Naked emperor, dead rabbit - Mehreen Zahra-Malik - Friday, May 06, 2011

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Picture this: a magician, creating illusions and pulling a rabbit from a hat. Now mix with this image a second image from the fable of the Emperor’s New Clothes, which turn out to be invisible, leaving the emperor naked in public. Two illusions in one: of an emperor wearing magnificent but illusory robes and a conjurer producing a rabbit from a hat.

Now picture the PPP government shedding old rags stained by terrorism, inflation, price hikes and power outages and putting on a sparkling new patchwork ensemble of several-point agendas and enemy-turned-allies. Picture President Zardari pulling out of a hat a ‘national reconciliation’ government that will extricate the country from its myriad messes and pave the way for long-term reform.

While the government parades around in its amazing new duds, how many of us know it’s completely naked and the rabbit it’s holding up is dead?

When the MQM withdrew its ministers from the federal cabinet earlier this year, the PPP no longer had the 172 seats needed to preserve its majority in the 342-member National Assembly. Next out was Jamiat Ulema-e-Islam, and smelling blood, Nawaz too added pressure by demanding action on a 10-point agenda and subsequently sent PPP’s ministers in the Punjab province home.

Remaining allies and 19 independent MPs summed up to the total strength of 166, still six short of target. With the federal budget and Senate elections looming, this just wasn’t going to work, especially when the government had already failed to pass key financial legislation like the reformed general sales tax and a flood surcharge.

What to do? Get besieged and renegade parties to shoulder the numbers-burden for a quid pro quo and call it ‘national reconciliation’ in the name of saving the country. From villain to semi-hero in two words. One hell of a magic trick, no? Same emperor, new clothes – or rather, no clothes at all.

The PMLN wasn’t going to play ball and bridges with the JUIF had been burned. Pesky MQM wasn’t a complicated target because all it wanted was control over Karachi where the PPP demonstrated it would play by Altaf’s rules (sacking Dr Mirza and banning the People’s Amn Committee are cases in point).

That left the PML-Q: a party barely at the margins of the opposition with a taste for mainstream politics. The king’s party during Musharraf’s reign, it was going to be the biggest loser in the Senate elections when its 20 senators retired. Enter the PPP with promises of seat adjustments in the Senate election, important ministries, alliance in general elections – and it was a match made in heaven. Except the PML-Q wanted more. Remember the NICL corruption investigation in which Moonis Elahi is currently detained as a suspect? Two investigation officers on the case, federally appointed, have already been removed from their posts. Remember the voluminous report submitted to the Supreme Court last month alleging that new “senior minister” Pervaiz Elahi siphoned Rs. 5.4 billion from the Bank of Punjab? Enough said.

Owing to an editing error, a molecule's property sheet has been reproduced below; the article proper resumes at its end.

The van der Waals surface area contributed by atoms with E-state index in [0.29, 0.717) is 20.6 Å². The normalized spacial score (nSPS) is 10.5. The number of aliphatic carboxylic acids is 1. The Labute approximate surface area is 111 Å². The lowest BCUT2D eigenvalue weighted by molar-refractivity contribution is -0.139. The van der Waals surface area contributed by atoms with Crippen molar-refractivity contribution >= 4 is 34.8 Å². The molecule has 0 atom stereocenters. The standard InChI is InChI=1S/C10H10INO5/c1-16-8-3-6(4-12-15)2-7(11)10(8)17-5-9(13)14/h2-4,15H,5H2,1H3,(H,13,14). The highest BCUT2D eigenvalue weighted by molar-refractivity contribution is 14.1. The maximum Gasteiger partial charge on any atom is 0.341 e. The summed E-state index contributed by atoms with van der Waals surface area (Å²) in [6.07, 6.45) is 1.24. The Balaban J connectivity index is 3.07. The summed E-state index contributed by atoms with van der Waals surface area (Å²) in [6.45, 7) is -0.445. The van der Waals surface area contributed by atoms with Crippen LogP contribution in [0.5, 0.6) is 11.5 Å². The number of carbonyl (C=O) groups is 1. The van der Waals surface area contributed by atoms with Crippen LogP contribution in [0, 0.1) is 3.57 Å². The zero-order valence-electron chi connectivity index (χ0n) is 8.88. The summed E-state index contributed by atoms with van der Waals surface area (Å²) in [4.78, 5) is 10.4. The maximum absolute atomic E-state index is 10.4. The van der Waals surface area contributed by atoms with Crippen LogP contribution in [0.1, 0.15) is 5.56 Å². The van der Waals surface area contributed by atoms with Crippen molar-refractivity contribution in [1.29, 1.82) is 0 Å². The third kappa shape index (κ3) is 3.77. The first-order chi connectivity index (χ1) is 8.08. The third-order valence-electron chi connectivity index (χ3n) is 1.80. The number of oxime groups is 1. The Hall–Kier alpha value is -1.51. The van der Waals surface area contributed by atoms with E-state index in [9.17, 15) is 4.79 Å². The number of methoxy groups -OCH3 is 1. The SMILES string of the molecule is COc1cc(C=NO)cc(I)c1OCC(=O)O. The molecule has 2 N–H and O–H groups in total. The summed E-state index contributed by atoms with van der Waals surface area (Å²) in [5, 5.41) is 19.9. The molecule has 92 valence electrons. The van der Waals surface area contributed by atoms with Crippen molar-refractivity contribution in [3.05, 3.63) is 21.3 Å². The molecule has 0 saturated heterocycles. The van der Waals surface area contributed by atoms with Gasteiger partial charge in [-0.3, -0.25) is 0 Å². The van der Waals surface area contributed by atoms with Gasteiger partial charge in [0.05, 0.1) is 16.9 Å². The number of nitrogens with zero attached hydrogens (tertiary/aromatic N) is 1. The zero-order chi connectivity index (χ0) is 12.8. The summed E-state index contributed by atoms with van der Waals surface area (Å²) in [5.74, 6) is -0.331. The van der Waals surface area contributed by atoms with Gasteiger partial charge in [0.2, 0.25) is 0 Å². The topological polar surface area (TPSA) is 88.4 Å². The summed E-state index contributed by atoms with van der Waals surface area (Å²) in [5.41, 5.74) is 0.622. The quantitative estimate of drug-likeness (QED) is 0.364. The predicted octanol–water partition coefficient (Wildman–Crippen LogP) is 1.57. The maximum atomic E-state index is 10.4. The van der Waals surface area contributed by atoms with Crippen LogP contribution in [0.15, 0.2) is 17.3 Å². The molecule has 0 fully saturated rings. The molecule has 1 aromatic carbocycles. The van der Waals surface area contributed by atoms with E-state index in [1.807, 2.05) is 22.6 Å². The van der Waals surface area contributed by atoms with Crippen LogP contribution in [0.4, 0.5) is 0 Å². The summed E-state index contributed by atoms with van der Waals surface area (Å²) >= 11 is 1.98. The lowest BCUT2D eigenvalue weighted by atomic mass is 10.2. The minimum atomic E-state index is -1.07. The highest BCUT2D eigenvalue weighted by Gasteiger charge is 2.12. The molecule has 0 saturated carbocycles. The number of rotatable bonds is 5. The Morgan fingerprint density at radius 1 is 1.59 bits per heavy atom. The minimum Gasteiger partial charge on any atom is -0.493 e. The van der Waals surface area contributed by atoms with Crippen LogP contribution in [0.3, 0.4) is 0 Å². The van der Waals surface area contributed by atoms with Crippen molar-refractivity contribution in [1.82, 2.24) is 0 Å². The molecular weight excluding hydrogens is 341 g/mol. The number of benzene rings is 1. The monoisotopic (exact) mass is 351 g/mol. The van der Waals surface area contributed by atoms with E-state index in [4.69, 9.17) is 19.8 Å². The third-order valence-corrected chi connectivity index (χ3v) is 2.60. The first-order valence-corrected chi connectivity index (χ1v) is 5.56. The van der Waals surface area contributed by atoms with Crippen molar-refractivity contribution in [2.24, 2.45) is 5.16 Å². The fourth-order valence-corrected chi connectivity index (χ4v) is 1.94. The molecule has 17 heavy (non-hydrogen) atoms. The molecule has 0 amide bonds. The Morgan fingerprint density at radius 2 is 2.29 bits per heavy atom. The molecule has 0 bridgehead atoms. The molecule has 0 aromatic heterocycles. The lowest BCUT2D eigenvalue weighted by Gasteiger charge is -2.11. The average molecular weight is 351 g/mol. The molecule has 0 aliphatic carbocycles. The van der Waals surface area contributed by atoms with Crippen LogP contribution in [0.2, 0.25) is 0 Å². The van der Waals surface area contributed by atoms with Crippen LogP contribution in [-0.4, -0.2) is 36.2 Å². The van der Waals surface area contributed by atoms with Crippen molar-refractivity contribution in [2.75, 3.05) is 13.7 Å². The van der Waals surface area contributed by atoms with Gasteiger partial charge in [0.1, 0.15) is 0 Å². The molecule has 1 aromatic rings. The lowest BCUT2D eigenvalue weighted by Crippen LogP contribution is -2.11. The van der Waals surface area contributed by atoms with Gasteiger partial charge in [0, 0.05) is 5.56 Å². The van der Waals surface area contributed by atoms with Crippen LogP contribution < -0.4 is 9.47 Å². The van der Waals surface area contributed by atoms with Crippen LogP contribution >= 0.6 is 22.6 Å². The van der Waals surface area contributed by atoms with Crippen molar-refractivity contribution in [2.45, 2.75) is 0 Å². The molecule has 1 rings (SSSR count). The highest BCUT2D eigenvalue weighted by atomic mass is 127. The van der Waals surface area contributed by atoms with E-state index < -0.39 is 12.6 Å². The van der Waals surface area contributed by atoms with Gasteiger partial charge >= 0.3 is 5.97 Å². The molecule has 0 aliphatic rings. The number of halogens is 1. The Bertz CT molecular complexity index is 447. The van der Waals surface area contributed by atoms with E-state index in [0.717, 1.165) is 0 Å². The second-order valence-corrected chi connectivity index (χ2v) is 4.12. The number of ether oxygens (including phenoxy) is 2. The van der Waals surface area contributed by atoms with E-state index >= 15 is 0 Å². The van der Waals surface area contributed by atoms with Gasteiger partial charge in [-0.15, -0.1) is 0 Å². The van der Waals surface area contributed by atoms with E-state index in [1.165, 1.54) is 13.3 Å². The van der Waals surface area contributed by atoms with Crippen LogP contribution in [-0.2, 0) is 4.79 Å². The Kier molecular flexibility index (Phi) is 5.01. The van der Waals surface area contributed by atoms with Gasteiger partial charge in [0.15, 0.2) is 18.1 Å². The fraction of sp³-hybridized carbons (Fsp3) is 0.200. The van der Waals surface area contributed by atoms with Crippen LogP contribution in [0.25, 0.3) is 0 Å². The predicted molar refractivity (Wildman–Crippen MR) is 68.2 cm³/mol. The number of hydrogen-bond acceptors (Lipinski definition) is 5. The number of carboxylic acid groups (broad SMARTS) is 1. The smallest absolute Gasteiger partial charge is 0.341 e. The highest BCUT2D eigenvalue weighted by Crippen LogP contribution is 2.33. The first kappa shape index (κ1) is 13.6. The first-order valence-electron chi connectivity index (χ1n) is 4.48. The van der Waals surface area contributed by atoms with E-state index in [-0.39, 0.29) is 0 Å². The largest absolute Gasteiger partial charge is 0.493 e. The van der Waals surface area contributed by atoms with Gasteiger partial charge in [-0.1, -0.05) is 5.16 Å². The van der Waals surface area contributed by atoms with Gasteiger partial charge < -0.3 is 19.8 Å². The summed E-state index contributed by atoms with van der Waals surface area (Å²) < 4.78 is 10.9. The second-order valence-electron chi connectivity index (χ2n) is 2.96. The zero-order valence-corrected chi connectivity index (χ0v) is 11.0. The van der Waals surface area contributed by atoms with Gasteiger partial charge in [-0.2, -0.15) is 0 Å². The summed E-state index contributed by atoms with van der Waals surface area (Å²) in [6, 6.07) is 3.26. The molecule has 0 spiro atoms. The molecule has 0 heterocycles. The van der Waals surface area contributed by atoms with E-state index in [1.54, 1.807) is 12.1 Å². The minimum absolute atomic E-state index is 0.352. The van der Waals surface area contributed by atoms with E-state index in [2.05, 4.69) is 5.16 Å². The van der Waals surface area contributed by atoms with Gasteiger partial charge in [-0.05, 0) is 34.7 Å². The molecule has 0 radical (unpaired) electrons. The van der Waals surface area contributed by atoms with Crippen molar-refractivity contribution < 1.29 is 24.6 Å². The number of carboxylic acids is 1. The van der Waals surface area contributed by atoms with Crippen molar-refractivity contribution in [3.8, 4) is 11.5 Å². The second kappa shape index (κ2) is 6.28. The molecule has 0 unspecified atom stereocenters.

The contours of the power-sharing deal were finalised almost three weeks ago but the public back-and-forth was orchestrated to lend a whiff of legitimacy to a done deal and to buy time to placate disgruntled PMLQ members.

While the army was too busy worrying about the US, and now Osama, to care about these political distractions, the alliance did set off alarm bells in Raiwind. For the PPP and the PML-Q, that was half the battle already won.

In all the talk of who would get what ministry, however, there was little talk of who would work on what problem. This was a no-good union from the very get-go. Clever politics and rather impressive opportunism; a war of distraction that won’t make even a modest wrinkle in the fabric of Pakistan’s problems but which works perfectly to divert attention from the truth: that we’re in for a long, slow slog to worse times. A naked emperor and a dead rabbit – Pakistani politics summed up in two images.

If that’s not enough on the art of alliance making, here’s more. What do you do if you don’t have federal ministries to hand out in exchange for favours from other irrelevant politicians? On the good authority of someone very close to Musharraf, we know that owner of ‘champion German Shepherds,’ Humayun Gauhar, was requested by Musharraf to ‘gift’ Imran Khan one of his best dogs. Poor Imran unwittingly sent one of his servants to pick up the pup, which Gauhar and his family considered an affront to dogs everywhere. After all, no dog-respecting person would ever send his servant to pick up a thorough-bred, right? Needless to say, the former president had to intervene and persuade Gauhar that the dog was important for any future alliance between Musharraf and Imran. Dog diplomacy? Now there’s an idea.

Here’s another one: One of the new PML-Q advisors to the PM explained over lunch that what Pakistan needed now were philosopher kings. How about you focus on industries and human rights, sir? Leave Plato’s dialogues to those who don’t have a collapsing state on their hands.

But this is how the political cookie crumbles here, the old hats will tell you: anything requiring undivided attention--terrorism, power shortages, Osama--is always accompanied by equally compelling distractions.

So here’s welcoming me to Islamabad, where politics is a distraction from politics itself.

The writer is assistant editor, The News International. Email:

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